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A novel interplay between GEFs orchestrates Cdc42 activity during cell polarity and cytokinesis

Brian S. Hercyk, Julie T. Rich-Robinson, Ahmad S. Mitoubsi, Marcus A. Harrell, Maitreyi E. Das

Preprint posted on July 05, 2019 https://www.biorxiv.org/content/10.1101/364786v4.full

Article now published in Journal of Cell Science at http://dx.doi.org/10.1242/jcs.236018

How do GEFs work as a team? This recent preprint by @DasLab_Pombe's group, sheds light on how fission yeast GEFs function together in order to maintain proper cell growth and division.

Selected by Leeba Ann Chacko

Categories: cell biology

Background:

Cell polarity is critical for maintaining cell shape, proper development and thus survival of a cell; it also enables the execution of cellular tasks such as migration, neuronal firing, transport of nutrients across a cell, proper maintenance of cell-cell adhesions as well as the determination of the division plane of a cell. Due to the presence of conserved polarity markers, fission yeast is an ideal model organism to study the mechanism behind cell polarity.

The rod-shaped cells of fission yeast grow by extending their cell ends. During the cell cycle, the cells initially grow in a uni-directional manner from one end. Later, when the cells grow to a length of about 9.0-9.5 microns, they begin to grow from the ‘new end’ which came from the septum from the previous cell cycle. This uni-polar to bi-polar growth is known as ‘new end take-off’ (NETO). Finally, upon reaching a length of around 14 microns, the cells divide.

Cell division control protein 42 homolog (Cdc42), as the name suggests, is a conserved protein involved in regulating the cell cycle. Cdc42 also helps maintain cell polarity and its loss causes disruptions in both cell shape and division. Hercyk et al. were able to identify the intricate interplay between the Cdc42 activators, Gef1 and Scd1, in regulating Cdc42 activity during cell growth and division. This spatio-temporal modulation of Cdc42 activity is essential in maintaining cell shape, bipolar growth and timely cell division.

Key findings:

Cdc42 activators – Scd1 and Gef1, work together to ensure proper growth (bottom) and division (top) of a yeast cell.

 

1. Gef1 is required to enable cell growth to transition from monopolar to bipolar growth and this is made possible through the Gef1-mediated bipolar localization of both Scd2 and Scd1 to the poles of the cell. In the absence of Gef1, many cells show monopolar localization of both Scd2 and Scd1 and as a consequence many of these cells grow in a monopolar fashion until cell division.

2. To understand how the Cdc42 GEFs are temporally regulated, the cell division site was used as a reference point. Hercyk et al. showed that when Gef1 localizes to the division plane, activated Cdc42 acts as an anchor for the scaffolding protein Scd2 to bind to it. The presence of Scd2 in turn recruits Scd1 to the division plane. The presence of Scd1 inhibits Gef1 at the division site post ring constriction to enable the timely separation of the daughter cells.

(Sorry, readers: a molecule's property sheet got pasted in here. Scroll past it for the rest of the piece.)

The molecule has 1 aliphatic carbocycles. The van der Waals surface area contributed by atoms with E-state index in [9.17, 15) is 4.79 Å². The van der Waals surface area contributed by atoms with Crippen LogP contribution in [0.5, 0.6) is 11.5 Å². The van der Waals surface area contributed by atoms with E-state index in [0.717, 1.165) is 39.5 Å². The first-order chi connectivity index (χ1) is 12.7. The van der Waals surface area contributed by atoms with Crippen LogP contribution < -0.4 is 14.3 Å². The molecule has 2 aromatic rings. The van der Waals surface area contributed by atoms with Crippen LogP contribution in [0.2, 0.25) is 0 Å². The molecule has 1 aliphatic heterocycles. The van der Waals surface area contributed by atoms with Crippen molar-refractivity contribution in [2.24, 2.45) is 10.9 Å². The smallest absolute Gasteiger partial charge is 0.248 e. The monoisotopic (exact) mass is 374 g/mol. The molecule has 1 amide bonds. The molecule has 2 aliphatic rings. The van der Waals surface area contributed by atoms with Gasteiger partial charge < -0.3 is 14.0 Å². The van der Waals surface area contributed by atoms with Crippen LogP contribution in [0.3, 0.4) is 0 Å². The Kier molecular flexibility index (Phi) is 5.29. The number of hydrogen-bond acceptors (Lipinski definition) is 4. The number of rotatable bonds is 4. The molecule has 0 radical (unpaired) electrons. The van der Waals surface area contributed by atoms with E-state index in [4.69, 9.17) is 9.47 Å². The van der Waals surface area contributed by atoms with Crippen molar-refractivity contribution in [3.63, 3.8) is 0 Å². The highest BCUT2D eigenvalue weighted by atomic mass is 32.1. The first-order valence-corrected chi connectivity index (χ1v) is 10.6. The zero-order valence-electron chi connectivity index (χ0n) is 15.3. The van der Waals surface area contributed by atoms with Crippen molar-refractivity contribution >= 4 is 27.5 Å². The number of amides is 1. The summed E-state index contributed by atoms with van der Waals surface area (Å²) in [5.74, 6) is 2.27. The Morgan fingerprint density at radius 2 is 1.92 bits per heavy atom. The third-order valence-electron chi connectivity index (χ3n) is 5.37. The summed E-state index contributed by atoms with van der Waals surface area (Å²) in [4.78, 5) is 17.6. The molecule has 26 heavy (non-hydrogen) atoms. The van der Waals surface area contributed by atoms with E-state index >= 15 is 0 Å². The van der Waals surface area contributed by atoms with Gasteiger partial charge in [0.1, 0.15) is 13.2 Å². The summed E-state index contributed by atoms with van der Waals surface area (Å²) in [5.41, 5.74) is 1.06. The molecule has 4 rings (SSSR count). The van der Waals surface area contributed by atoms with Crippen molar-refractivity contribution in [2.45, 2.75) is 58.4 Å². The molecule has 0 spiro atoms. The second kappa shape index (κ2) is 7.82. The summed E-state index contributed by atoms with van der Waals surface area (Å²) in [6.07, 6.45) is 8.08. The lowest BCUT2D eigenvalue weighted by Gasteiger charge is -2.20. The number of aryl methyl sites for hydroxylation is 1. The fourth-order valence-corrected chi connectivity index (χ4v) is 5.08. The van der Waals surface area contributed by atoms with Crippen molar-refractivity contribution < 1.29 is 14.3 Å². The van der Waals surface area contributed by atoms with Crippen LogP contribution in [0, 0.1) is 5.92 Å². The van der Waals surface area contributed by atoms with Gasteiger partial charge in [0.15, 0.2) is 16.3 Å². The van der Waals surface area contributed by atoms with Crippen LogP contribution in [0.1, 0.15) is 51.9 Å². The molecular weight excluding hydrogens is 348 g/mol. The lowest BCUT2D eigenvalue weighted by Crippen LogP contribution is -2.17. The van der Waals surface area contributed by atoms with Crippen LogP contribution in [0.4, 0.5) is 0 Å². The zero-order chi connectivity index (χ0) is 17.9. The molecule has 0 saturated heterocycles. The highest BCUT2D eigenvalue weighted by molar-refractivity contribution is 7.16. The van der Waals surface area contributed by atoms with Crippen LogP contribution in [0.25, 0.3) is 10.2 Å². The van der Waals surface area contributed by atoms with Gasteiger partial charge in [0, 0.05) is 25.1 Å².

3. Similarly, during cell growth, Gef1 is required to activate the bipolar localization of Cdc42. In the presence of Gef1, Scd2 binds to this active Cdc42 and this in turn recruits Scd1 to the poles of the cell thus enabling the transition from monopolar to bipolar growth (NETO – new end take off). During cell growth, the presence of Scd1 prevents the abnormal activation of Cdc42 at the cell sides.

What I liked about this preprint:

Several players that are involved in maintaining polarity have been identified. However, the relationship between these players and the precise mechanism by which they regulate Cdc42 had not yet been elucidated. Hercyk et al. showed that the two Cdc42 GEFs, Gef1 and Scd1, spatiotemporally activate each other in order to regulate Cdc42 activity at the division site. This GEF-mediated regulation of Cdc42 is also essential to assist cell polarity during interphase after cell division has occurred.

Questions for the authors:

1. From the experiments it is clear that in the absence of Gef1, cells tend to grow in a monopolar However, it is mentioned that additionally, Gef1 deficient cells tend to be narrower – why is this the case?

2. If the presence of Gef1 is what ultimately leads to bipolar growth in cells, what is the mechanism behind precocious bipolar growth in the absence of Gef1?

3. The scd1 delta cells appear much smaller and rounded compared to Scd1+ cells. Due to their rounded shape, it is evident that these cells do not contain ‘poles’ and as a consequence, it is expected that Gef1 and Scd2 localization will not be at the poles (since they do not exist) like in the Scd1+ and will appear to be localized in ‘random’ locations.

a) How do you ascertain that the ‘patch-like’ localization of Gef1 and Scd2 is not merely an effect of the change in cell shape?

b) Why would the shape of the cell change in the absence of Scd1?

4. It has been shown that by disrupting the actin cytoskeleton (through LatA treatment), the localization of Cdc42 and Gef1 can be largely perturbed. This in turn would disrupt the localization of Scd2 and subsequently Why does deleting Scd1 affect the actin network? What is the specific role of Scd1 in regulating the localization of actin?

References:

  1. Hercyk, B. S., Rich-Robinson, J. T., Mitoubsi, A. S., Harrell, M. A., & Das, M. E. (2019). A novel interplay between GEFs orchestrates Cdc42 activity during cell polarity and cytokinesis. bioRxiv, 9(2), 364786. http://doi.org/10.1101/364786